Martin Booth, the author of ‘111 Places in Bristol That You Shouldn’t Miss’ gives us his top food and drink picks from the book for this week's #FoodFriday. Find out more about where and how to get your hands on a (perhaps signed) copy of the book below. Over to Martin...

Martin Booth with book and daughters

Image: Martin Booth with book and daughters

It was difficult to pick just 111 places in my new guidebook, ‘111 Places in Bristol That You Shouldn’t Miss. Our city has so many fantastic things that I wanted to tell people about, whether you are a first-time visitor or a long-time resident. But – challenge accepted – I whittled down a shortlist and teamed up with the brilliant photographer Barbara Evripidou to write the book. The aim of this global series of books is to write about places not usually featured in guidebooks; and slightly contrary to the purpose of this piece, there are not too many food and drink selections among the chapters.

Bag of Nails

I could not leave out my local, however, with the Bag of Nails on St George Road providing me regular liquid refreshment for many years, as well as an opportunity to smooth their collection of cats. As the pub has understandably got quieter post-lockdown, landlord Luke Daniels’ moggies are even more likely to be found lying on the bar or even on their own feline-sized chaise longue. My choice of beer here changes every week depending on what Luke has on cask or keg, but this is always a pint of whatever new ale St Werburgh’s brewery Masquerade has produced if it is on tap, as well as other Bristol favourites such as Arbor, Lost & Grounded or Moor. My trip to the Bag of Nails is most often accompanied by a visit to Chai Shai almost next door, which I will tell whoever is listening to me serves the best Indian food in Bristol.

Bag O'Nails - image credit Barbara Evripidou

Image: Bag O'Nails - credit Barbara Evripidou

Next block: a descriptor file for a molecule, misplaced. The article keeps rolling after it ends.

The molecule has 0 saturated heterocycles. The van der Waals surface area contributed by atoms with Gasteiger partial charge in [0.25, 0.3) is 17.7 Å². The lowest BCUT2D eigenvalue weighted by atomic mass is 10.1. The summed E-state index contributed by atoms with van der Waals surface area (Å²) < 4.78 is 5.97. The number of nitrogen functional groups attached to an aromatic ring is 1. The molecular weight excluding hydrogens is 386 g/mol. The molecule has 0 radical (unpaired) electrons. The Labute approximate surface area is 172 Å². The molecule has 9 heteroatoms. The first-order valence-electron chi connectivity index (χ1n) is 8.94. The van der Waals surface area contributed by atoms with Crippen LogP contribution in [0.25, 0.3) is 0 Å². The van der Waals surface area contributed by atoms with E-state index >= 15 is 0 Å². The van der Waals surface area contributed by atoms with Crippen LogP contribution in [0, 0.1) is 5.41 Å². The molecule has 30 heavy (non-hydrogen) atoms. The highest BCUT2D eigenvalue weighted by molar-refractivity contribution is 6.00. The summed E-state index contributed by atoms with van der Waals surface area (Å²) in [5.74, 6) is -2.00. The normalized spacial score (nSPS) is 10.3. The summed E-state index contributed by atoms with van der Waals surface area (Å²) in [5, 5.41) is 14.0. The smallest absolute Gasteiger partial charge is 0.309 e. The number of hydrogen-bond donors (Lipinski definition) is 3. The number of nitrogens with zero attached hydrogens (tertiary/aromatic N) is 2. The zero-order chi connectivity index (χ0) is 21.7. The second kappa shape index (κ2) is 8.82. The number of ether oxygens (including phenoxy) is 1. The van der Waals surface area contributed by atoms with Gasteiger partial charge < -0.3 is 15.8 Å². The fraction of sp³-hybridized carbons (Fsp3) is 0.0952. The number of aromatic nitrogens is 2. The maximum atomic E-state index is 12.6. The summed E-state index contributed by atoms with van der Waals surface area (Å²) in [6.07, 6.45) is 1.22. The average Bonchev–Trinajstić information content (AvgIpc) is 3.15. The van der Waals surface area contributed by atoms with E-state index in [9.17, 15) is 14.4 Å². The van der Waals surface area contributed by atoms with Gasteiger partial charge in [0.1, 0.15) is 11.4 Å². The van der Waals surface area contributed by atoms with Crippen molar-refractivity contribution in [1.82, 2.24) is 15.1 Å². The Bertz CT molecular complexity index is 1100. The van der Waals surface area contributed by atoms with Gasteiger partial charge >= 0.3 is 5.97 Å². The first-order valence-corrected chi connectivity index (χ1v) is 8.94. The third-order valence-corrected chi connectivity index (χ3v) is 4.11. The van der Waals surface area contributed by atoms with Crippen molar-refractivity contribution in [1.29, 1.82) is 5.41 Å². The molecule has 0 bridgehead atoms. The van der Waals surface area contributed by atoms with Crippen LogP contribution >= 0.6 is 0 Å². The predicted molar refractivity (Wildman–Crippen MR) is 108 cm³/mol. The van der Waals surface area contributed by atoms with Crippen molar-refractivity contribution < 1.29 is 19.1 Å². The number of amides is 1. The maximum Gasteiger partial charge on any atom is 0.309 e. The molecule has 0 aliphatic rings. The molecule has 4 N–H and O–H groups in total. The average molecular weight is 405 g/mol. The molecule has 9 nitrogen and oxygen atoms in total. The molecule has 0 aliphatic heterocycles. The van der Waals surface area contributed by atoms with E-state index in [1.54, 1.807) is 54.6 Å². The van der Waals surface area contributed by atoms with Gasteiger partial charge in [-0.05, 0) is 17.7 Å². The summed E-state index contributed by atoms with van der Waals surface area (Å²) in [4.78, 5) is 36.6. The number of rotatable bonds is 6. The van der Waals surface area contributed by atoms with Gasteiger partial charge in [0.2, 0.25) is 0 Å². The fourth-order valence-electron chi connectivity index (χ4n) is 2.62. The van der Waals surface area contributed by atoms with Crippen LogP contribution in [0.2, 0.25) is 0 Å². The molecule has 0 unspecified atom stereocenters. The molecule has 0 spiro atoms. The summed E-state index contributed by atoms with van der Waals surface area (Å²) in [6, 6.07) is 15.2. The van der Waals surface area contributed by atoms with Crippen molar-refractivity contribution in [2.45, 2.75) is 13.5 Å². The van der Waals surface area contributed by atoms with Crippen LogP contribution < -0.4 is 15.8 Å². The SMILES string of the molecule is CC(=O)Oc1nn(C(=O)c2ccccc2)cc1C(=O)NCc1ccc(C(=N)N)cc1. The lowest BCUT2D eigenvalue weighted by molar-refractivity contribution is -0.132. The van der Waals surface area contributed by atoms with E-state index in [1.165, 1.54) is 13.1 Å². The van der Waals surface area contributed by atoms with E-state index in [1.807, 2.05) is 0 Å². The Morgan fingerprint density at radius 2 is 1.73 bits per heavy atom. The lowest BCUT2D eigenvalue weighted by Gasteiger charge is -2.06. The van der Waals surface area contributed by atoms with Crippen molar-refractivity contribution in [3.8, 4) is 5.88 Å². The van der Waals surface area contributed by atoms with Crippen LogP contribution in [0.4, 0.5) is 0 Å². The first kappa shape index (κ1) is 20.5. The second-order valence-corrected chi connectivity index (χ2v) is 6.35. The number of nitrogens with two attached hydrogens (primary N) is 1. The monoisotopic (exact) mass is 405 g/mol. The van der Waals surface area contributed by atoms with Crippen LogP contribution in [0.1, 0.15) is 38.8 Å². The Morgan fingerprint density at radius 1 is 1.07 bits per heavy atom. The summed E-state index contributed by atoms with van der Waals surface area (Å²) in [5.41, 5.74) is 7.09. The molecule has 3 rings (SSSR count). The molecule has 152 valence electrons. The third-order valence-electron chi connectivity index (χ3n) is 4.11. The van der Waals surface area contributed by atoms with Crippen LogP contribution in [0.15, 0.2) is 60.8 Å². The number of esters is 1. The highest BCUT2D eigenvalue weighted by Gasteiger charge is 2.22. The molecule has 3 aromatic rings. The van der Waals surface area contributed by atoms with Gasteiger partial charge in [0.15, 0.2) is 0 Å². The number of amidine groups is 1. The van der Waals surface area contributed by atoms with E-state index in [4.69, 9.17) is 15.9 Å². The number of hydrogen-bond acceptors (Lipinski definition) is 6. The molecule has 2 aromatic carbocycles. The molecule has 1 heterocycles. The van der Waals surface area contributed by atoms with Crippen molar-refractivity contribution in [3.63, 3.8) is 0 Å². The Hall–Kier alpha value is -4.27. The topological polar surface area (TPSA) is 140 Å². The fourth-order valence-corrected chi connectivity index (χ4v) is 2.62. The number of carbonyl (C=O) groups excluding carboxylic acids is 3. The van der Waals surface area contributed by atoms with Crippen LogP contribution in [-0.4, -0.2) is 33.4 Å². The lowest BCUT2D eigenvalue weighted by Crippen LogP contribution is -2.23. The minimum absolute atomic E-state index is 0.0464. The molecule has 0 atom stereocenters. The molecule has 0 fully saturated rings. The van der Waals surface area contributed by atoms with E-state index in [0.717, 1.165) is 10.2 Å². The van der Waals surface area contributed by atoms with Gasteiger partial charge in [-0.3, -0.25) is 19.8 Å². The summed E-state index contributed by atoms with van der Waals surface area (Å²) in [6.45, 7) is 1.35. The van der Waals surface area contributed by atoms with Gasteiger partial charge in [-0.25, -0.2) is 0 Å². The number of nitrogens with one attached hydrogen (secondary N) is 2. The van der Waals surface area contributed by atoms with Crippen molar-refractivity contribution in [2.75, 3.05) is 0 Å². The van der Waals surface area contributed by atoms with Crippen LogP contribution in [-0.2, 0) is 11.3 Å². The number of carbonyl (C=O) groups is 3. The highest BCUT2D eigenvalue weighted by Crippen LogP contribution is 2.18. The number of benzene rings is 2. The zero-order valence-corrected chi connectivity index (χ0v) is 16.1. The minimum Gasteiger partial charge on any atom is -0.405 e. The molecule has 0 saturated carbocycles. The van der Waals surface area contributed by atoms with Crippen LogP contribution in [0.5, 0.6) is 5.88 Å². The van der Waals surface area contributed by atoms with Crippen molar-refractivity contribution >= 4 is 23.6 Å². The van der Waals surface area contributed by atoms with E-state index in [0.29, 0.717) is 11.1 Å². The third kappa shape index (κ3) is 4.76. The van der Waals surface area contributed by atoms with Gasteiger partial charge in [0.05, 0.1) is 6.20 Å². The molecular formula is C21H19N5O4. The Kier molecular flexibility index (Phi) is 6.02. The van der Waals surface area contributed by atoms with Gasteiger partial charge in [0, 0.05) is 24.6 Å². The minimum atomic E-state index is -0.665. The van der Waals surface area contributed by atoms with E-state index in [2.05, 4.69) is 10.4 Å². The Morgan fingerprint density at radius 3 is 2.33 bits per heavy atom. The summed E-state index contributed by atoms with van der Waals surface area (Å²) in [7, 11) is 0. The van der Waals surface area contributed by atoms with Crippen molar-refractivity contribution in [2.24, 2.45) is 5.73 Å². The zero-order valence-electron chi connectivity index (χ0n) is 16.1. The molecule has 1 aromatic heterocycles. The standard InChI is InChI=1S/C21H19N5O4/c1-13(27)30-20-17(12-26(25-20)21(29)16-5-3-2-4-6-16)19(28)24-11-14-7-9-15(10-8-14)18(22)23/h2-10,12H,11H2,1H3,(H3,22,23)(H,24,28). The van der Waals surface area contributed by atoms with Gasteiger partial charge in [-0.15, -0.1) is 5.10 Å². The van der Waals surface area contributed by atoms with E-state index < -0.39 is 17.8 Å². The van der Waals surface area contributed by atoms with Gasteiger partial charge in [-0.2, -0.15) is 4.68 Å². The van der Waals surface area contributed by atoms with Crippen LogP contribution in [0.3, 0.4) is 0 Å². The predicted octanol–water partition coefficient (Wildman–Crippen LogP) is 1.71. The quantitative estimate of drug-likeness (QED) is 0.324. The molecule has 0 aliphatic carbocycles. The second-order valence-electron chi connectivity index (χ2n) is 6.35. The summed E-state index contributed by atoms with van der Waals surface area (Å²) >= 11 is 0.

Incredible Edible

One important aspect of the book is to go off the beaten track, so you will find chapters on places in the likes of Avonmouth, Knowle West and Speedwell, as well as in the more familiar tourist locations such as the Old City and Clifton. By itself, Incredible Edible is dotted around the city and I recently found one of their vegetable patches in Lockleaze as I was cycling to watch Bristol Rovers play at Lockleaze Sports Centre. (Up the Gas Girls!) More than 50 edible gardens have now been planted by Incredible Edible volunteers and partners. The food is free for anyone to take as well as providing meals for pollinators, birds and other creatures who are part of Bristol’s ecosystem. The Incredible Edible team are currently crowdfunding to buy a new polytunnel and more tools, gloves and equipment.

Incredible Edible - credit Barbara Evripidou

Image: Incredible Edible Millennium Square- credit Barbara Evripidou

Psychopomp

If you ask Psychopomp’s Danny Walker when his distillery began, you get two answers. Officially, gin was first distilled at these premises on St Michael’s Hill in 2013. Unofficially, production started several years earlier as Danny began to perfect his craft in the basement of his co-founder Liam Hirt’s home in Montpelier. Woden, the pair’s first gin – a classic London dry with juniper berries, coriander seed, angelica root, cassia bark, fresh grapefruit zest and fennel seed – is still made all year round. Seasonal varieties, named after Norse gods, are produced for two years before being replaced by a new recipe. During the 2020 pandemic, the team used gin botanicals to make hand sanitiser, and livestreamed cocktail-making masterclasses.

Psychopomp - credit Barbara Evripidou

Image: Psychopomp - credit Barbara Evripidou

About the book

‘111 Places in Bristol That You Shouldn’t Miss’ has been two years in the making and I am absolutely thrilled that it is now available in shops and online. I recently popped into Waterstones in The Galleries to sign a few copies, and there are more in bookshops such as Max Minerva’s in Westbury Park, Storysmith on North Street and Stanfords on Corn Street. Last week I organised a little treasure hunt, leaving copies of the book in places featured such as Cheers Drive in Speedwell and the water maze in Victoria Park, revealing clues on my Twitter account, @beardedjourno. The legends at Out of Hand have even provided some of their poster sites across the city, showcasing Barbara's brilliant photographs in all of their glory. I hope that everyone reading the book will be able to discover even more fascinating secrets about our city, food, drink and much more besides.

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